Next up, Zed Shaw is talking about his book "Learn Python The Hard Way", in which he tries to get as many non-programmers as possible to get into programming. He does so as he believes that these people will bring their own very different perspective to the field and thus help improve it in unpredictable ways.

Next, a developer talks about the website inspired by Hackety Hack that helps kids get started withi Ruby programming. They need help with contributors with regards to the editor and system installers.

Next, a fedora wearing developer talks about Dubious, a project that allows running Mirah projects (Mirah is a statically typed version of Ruby formerly known as Duby) on Google App Engine.

Next talk is about "why do gems break and what you can do and don't about it". Causes for problems are:
1. Not declaring dependencies: use a clean RVM gemset to reveal missing dependencies.
2. declaring invalid, stale, old, or difficult to find dependencies: before packaging make sure what you are using is valid all the way down
3. declaring yourself as a dependency (cyclic dependency? BAD): use yourself as your testing framework!
4. not declaring absolute or minimal and maximal versions of dependencies: at least declare the versions you tested with.
5. tests broken: declare test frameworks as dependencies, including version. Declare development dependencies. Set tests not to run from the root of the project.

Next, Wayne Seguin talks about EngineYard's community commitment.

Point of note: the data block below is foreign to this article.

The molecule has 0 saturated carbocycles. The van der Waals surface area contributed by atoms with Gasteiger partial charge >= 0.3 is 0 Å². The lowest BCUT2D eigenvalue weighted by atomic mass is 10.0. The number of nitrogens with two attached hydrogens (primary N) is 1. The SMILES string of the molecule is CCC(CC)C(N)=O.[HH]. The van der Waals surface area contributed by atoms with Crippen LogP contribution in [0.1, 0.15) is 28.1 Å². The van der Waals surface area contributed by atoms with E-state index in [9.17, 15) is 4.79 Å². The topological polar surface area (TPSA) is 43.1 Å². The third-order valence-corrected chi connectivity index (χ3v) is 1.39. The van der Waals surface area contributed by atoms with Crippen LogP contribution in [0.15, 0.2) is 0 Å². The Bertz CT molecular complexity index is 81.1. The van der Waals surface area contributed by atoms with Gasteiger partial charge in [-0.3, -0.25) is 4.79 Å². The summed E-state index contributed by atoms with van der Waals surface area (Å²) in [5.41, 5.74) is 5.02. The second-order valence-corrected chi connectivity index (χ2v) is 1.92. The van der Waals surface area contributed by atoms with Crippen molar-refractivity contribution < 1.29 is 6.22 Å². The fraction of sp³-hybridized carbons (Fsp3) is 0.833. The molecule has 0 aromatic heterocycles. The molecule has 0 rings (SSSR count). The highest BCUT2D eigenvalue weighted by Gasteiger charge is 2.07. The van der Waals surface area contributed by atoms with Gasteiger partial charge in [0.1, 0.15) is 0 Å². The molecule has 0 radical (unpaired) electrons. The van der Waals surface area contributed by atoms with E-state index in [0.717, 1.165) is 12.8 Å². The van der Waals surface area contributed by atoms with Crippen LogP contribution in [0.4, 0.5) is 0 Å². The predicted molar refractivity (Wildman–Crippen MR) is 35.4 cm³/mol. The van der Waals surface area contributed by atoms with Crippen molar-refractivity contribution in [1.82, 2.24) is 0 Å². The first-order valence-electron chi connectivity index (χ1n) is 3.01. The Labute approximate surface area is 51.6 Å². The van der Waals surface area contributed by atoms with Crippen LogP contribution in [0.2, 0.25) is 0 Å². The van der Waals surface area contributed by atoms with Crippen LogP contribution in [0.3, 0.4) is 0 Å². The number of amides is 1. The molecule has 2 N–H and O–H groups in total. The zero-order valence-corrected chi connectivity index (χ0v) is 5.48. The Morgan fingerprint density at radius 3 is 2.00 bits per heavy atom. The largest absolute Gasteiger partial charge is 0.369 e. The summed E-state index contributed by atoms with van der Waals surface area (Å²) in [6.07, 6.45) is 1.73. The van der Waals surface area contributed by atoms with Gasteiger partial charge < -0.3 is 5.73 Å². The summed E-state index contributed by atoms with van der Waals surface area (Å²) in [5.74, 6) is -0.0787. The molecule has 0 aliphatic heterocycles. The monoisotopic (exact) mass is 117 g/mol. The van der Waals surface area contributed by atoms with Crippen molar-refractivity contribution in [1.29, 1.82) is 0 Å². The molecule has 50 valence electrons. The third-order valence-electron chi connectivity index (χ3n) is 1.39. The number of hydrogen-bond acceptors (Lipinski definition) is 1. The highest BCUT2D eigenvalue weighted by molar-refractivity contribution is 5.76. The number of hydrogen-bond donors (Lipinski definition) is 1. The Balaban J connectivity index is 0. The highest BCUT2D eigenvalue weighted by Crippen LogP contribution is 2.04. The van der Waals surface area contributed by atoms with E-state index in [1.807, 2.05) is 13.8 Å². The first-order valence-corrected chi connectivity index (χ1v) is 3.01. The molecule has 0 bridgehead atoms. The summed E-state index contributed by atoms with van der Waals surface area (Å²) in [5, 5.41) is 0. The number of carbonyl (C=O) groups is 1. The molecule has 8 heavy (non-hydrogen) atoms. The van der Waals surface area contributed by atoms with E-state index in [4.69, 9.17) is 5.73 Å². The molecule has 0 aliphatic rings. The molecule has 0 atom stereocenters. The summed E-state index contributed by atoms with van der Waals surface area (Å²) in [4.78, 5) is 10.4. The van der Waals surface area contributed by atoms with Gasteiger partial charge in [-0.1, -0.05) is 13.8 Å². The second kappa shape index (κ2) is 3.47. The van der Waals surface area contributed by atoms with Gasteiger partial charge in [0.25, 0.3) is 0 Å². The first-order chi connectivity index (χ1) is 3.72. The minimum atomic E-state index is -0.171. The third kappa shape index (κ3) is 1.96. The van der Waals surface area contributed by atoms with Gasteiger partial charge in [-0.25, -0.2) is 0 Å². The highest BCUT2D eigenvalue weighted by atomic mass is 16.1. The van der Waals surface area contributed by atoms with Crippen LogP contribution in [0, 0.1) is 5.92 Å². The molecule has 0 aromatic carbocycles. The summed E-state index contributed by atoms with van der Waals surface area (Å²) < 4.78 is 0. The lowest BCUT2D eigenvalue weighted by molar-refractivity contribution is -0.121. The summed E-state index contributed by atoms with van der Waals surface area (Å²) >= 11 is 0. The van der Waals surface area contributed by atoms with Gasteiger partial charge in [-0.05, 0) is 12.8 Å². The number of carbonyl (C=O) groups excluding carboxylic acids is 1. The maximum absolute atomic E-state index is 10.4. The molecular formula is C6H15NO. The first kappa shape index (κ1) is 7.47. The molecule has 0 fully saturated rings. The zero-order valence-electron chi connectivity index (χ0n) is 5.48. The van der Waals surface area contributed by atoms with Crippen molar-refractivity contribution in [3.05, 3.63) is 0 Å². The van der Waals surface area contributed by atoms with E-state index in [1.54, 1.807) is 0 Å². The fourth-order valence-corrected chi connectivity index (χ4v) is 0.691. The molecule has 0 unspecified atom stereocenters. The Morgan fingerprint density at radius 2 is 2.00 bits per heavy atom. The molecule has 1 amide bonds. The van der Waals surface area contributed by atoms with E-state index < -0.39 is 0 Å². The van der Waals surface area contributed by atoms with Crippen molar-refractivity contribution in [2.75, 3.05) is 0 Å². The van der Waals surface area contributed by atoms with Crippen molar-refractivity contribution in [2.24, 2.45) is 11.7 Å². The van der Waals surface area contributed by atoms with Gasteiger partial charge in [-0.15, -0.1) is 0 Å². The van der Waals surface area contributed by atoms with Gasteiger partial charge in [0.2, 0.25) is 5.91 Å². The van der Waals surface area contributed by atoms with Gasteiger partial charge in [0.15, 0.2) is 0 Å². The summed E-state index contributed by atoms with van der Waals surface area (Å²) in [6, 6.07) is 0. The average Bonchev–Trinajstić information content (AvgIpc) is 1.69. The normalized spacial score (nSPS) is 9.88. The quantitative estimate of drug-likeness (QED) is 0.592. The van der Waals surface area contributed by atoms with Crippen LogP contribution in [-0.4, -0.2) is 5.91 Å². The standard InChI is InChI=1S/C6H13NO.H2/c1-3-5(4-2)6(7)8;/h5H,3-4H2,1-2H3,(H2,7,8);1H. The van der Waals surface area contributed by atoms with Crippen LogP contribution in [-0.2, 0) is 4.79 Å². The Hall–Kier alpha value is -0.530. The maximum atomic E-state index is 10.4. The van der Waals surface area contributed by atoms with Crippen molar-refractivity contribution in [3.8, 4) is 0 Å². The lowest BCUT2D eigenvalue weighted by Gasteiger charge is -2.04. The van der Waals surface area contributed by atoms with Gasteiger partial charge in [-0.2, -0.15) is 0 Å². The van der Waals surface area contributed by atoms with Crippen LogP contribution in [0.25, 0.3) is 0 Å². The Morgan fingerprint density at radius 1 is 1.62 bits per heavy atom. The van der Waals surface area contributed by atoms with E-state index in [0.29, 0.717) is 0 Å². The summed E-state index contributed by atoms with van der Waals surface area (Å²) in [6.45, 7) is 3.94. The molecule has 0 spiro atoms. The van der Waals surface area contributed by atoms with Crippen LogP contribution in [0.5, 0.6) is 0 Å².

Next, a developer talks about how to generate class diagrams ( in SVG) from a Rails code base.

Next, Mike Moore talkes about Project "M". (Minaswan?). He's talking about the older Matz initiative of "Be Nice. Ruby developers are Nice! Bring niceness to the Ruby Community!"

After a quick break, longer talks resumed, and Joshua Timberman talked about Chef Cookbook Design Pattern. He starts by explaining how Chef's model compares to MVC where node specifications are the models, configured nodes are the view, and the controller is the recipe in pure Ruby.

Next, Wesley Beary presented "Fog OR: How I Learned to Stop Worrying and Love the Cloud".
What's the cloud?
-On demand (pay for what you use)
-Flexible (add and remove resources in minutes)
-Repeatable (code, test, repeat)
-Resilient (build better systems with transient resources)
Why worry?
-Option overload
-Expertise required
-Tool variety
-Standards slow

Next, Nick Quaranto talks about Redis and how to make Ruby applications run faster.

Had a quick break, and then Chris Wychoff presented "Refactoring Monolithic Rails Apps with SOA" starting with how these apps were born as simple humble apps and then grew to behemoth applications. Recommendation is to separate responsibilities, handle them asynchronously, and make incremental steps. Gotchas include overly decomposed services,

Next up, Brian Helmkamp presented on "Service Oriented Design in Practice", focusing on Service Oriented Design as opposed to Service Oriented Architecture (anyone remembers difference between software design and software architecture? bonus points for you). Benefits of SOD are isolation, robustness, scalability, agility, interoperability, and reuse.

A very anticipated talk is next, which is "Securing Your Rails App" by Jim Weirich and Matt Yoho from EdgeCase (I did a craftsmanship swap with them last year).
-Trust nothing
-Stay up to date on security patches
-Always scope your finds with proper privileges
-Whitelist properties/data being set
-Do a security audit

And that's a wrap! Day 1 ends with a HackFest sponsored by EngineYard.

Stay tuned for tomorrow as I will be presenting on "Whatever happened to desktop development in Glimmer?".